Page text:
By Catherine Higgs
“Catherine Higgs’s Chocolate Islands: Cocoa, Slavery, and Colonial Africa is an elegantly written, well-illustrated account of the consequent investigations into this so-called new slavery in Africa orchestrated mostly via Cadbury and the British overseas place of work. …[The] learn resonates this present day, dealing, because it does, with the usually tainted overseas origins of our later period of mass consumerism.” —American old Review
This fantastically written and interesting go back and forth narrative attracts on collections in Portugal, the uk, and Africa to discover British and Portuguese attitudes towards paintings, slavery, race, and imperialism. In a narrative nonetheless known a century after Burtt’s sojourn, Chocolate Islands finds the idealism, naivety, and racism that formed attitudes towards Africa, even between those that sought to enhance the stipulations of its workers.
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Extra resources for Chocolate Islands: Cocoa, Slavery, and Colonial Africa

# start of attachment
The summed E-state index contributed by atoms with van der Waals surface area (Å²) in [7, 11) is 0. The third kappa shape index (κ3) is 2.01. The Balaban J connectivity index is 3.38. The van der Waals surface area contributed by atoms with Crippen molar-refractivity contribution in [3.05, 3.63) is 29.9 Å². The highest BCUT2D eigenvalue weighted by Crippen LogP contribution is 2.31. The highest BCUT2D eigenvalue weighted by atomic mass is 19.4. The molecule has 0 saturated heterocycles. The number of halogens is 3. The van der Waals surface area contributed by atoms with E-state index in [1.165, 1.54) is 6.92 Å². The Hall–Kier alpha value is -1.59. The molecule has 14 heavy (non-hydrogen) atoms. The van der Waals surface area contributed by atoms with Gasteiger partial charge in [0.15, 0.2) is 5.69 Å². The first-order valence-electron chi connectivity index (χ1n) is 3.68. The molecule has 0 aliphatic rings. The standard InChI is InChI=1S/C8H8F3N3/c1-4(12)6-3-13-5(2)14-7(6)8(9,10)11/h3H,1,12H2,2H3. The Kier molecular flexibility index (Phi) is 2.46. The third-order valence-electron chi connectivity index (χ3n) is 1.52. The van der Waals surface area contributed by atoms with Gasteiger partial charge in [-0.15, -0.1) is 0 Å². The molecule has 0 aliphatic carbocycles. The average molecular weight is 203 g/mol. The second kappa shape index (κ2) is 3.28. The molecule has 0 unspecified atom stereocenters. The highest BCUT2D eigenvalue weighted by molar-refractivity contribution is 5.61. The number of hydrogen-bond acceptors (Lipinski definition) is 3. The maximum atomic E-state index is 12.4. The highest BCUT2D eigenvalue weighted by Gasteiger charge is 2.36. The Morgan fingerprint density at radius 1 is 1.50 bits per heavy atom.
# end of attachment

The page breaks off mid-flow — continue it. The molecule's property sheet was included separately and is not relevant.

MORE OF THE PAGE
On textile as forex, see Gladwyn Murray Childs, Kinship and personality of the Ovimbundu (Oxford: Oxford collage Press, 1949; repr. , London: Dawsons of Pall Mall, 1969), 215. 2. JB to WAC, July 31, 1906, JDC, 238; JB to WAC, August 6, 1906, JDC, 241 (first quote), 240 (second and 3rd quotes); Pauline Summerton, Fishers of fellows: The Missionary effect of a longer kin in principal Africa (n. p. : Brethren Archivists and Historians community, 2003), 19; Alexandre Malheiro, Chrónicas do Bihé (Lisbon: Livraria Ferreira, 1903), map following p. 176. three. JB to WAC, August 29, 1906, JDC, 249 (first via 6th quotes); JB to WAC, March 17, 1906, JDC, 179. four. Adrian C. Edwards, The Ovimbundu lower than Sovereignties: A learn of Social keep watch over and Social swap between a humans of Angola (London: Oxford college Press, 1962), 13–14. at the rituals whilst burying a first-rate, see Malheiro, Chrónicas do Bihé, 187–89; Henry Woodd Nevinson, a contemporary Slavery (London: Harper and Brothers Publishers, 1906), 114–15 (first quote); Nevinson, “The Slavery of Today,” pt. four, “The Hungry Country,” Harper’s per thirty days journal 111, no. 666–106 (November 1905): 853–54 (first quote); JB to WAC, July 31, 1906, JDC, 239 (second via fourth quotes); CB to Rowntree & Co. , August 20, 1906, CP 5/27; Douglas L. Wheeler and C. Diane Christensen, “To upward thrust with One brain: The Bailundo warfare of 1902,” in Social swap in Angola, ed. Franz W. Heimer (Munich, Germany: Weltforum Verlag, 1973), 60. five. Malheiro, Chrónicas do Bihé, 25; John T. Tucker, Angola: The Land of the Blacksmith Prince (London: international Dominion Press, 1933), forty four; JB to WAC, August eight, 1906, JDC, 240; JB to WAC, August 17, 1906, JDC, 243; Nevinson, sleek Slavery, forty five; Wheeler and Christensen, “To upward push with One Mind,” 54–55, fifty six; Joseph C. Miller, “From team Mobility to person stream: The Colonial attempt to show again History,” in Angola at the stream, 255–56. 6. Wheeler and Christensen, “To upward thrust with One Mind,” 54–55, 60–61, sixty two (second quote), sixty three, sixty eight; Maria da Conceição Neto, “Hóspedes Incómodos: Portugueses e Americanos no Bailundo no Último Quartel do Século XIX,” in Actas do Seminário: Encontro de Povos e Culturas em Angola (Luanda: Comissão Nacional para as Comemorações dos Descobrimentos Portugueses, 1995), 381 (quote [“onde os Africanos pensam aliançam entendem os Europeus sujeição”]). Wheeler and Christensen recommend (61) that the Portuguese observed Bailundo as a rival instead of a subjugated kingdom. 7. JB to WAC, August 29, 1906, JDC, 251–52; Wheeler and Christensen, “To upward push with One Mind,” sixty eight, seventy eight. A initial model of Burtt’s record on his journey dated “Rec’d FEB 1 1908” looks in ABCFM Microfilm, Unit 2, ABC 15. 1, Reel 163; JB to WAC, July 6, 1906, JDC, 232; JB to WAC, October four, 1906, JDC, 255. eight. Wheeler and Christensen, “To upward thrust with One Mind,” sixty five, seventy three, seventy nine; Fola Soremekun, “A historical past of the yankee Board Missions in Angola, 1880–1940” (Ph. D. diss. , Northwestern collage, 1965), 126–28; Malheiro, Chrónicas do Bihé, 133–34, 18–20, map following p.